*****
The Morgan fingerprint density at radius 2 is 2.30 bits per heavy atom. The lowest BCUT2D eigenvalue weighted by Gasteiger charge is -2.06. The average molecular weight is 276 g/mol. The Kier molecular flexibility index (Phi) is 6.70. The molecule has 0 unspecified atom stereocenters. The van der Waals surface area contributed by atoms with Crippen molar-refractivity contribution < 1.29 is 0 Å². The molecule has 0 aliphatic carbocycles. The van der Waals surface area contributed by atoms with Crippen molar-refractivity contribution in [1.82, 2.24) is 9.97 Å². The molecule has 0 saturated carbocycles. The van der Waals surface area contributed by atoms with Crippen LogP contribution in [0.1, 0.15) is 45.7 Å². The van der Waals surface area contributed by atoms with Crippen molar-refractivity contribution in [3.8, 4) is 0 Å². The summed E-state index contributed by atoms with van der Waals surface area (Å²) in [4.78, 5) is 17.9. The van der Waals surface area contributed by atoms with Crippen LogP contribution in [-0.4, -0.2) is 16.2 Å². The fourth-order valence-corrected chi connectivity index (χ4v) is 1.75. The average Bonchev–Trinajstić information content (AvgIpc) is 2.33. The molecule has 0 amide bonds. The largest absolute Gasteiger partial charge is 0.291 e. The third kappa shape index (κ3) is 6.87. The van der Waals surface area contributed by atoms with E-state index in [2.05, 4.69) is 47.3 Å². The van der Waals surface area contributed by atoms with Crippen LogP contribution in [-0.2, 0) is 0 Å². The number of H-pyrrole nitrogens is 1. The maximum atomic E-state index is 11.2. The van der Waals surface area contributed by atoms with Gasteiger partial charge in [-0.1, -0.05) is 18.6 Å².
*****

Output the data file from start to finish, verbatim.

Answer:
The Morgan fingerprint density at radius 2 is 2.30 bits per heavy atom. The lowest BCUT2D eigenvalue weighted by Gasteiger charge is -2.06. The average molecular weight is 276 g/mol. The Kier molecular flexibility index (Phi) is 6.70. The molecule has 0 unspecified atom stereocenters. The van der Waals surface area contributed by atoms with Crippen molar-refractivity contribution < 1.29 is 0 Å². The molecule has 0 aliphatic carbocycles. The van der Waals surface area contributed by atoms with Crippen molar-refractivity contribution in [1.82, 2.24) is 9.97 Å². The molecule has 0 saturated carbocycles. The van der Waals surface area contributed by atoms with Crippen LogP contribution in [0.1, 0.15) is 45.7 Å². The van der Waals surface area contributed by atoms with Crippen molar-refractivity contribution in [3.8, 4) is 0 Å². The summed E-state index contributed by atoms with van der Waals surface area (Å²) in [4.78, 5) is 17.9. The van der Waals surface area contributed by atoms with Crippen LogP contribution in [-0.4, -0.2) is 16.2 Å². The fourth-order valence-corrected chi connectivity index (χ4v) is 1.75. The average Bonchev–Trinajstić information content (AvgIpc) is 2.33. The molecule has 0 amide bonds. The largest absolute Gasteiger partial charge is 0.291 e. The third kappa shape index (κ3) is 6.87. The van der Waals surface area contributed by atoms with E-state index in [2.05, 4.69) is 47.3 Å². The van der Waals surface area contributed by atoms with Crippen LogP contribution in [-0.2, 0) is 0 Å². The number of H-pyrrole nitrogens is 1. The maximum atomic E-state index is 11.2. The van der Waals surface area contributed by atoms with Gasteiger partial charge in [-0.1, -0.05) is 18.6 Å².